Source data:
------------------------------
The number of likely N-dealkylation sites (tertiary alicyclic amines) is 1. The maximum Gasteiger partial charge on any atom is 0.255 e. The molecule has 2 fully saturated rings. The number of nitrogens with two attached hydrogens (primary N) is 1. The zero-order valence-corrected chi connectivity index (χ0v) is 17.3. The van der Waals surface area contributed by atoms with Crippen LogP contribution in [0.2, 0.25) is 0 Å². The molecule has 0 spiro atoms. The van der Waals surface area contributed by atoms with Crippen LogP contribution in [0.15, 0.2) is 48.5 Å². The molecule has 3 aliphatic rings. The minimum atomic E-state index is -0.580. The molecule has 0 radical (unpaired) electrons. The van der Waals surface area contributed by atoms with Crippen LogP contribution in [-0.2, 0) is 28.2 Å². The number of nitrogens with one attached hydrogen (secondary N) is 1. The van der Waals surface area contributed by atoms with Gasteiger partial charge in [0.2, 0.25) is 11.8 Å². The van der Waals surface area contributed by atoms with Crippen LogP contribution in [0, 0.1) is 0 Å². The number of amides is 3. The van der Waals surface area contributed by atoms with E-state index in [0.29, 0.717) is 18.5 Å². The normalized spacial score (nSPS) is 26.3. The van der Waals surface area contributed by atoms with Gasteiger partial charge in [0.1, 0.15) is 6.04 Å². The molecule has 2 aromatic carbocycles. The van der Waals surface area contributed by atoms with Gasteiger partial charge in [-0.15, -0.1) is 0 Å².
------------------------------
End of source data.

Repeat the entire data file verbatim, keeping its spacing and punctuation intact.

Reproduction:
The number of likely N-dealkylation sites (tertiary alicyclic amines) is 1. The maximum Gasteiger partial charge on any atom is 0.255 e. The molecule has 2 fully saturated rings. The number of nitrogens with two attached hydrogens (primary N) is 1. The zero-order valence-corrected chi connectivity index (χ0v) is 17.3. The van der Waals surface area contributed by atoms with Crippen LogP contribution in [0.2, 0.25) is 0 Å². The molecule has 0 spiro atoms. The van der Waals surface area contributed by atoms with Crippen LogP contribution in [0.15, 0.2) is 48.5 Å². The molecule has 3 aliphatic rings. The minimum atomic E-state index is -0.580. The molecule has 0 radical (unpaired) electrons. The van der Waals surface area contributed by atoms with Crippen LogP contribution in [-0.2, 0) is 28.2 Å². The number of nitrogens with one attached hydrogen (secondary N) is 1. The van der Waals surface area contributed by atoms with Gasteiger partial charge in [0.2, 0.25) is 11.8 Å². The van der Waals surface area contributed by atoms with Crippen LogP contribution in [0, 0.1) is 0 Å². The number of amides is 3. The van der Waals surface area contributed by atoms with E-state index in [0.29, 0.717) is 18.5 Å². The normalized spacial score (nSPS) is 26.3. The van der Waals surface area contributed by atoms with Gasteiger partial charge in [0.1, 0.15) is 6.04 Å². The molecule has 2 aromatic carbocycles. The van der Waals surface area contributed by atoms with Gasteiger partial charge in [-0.15, -0.1) is 0 Å².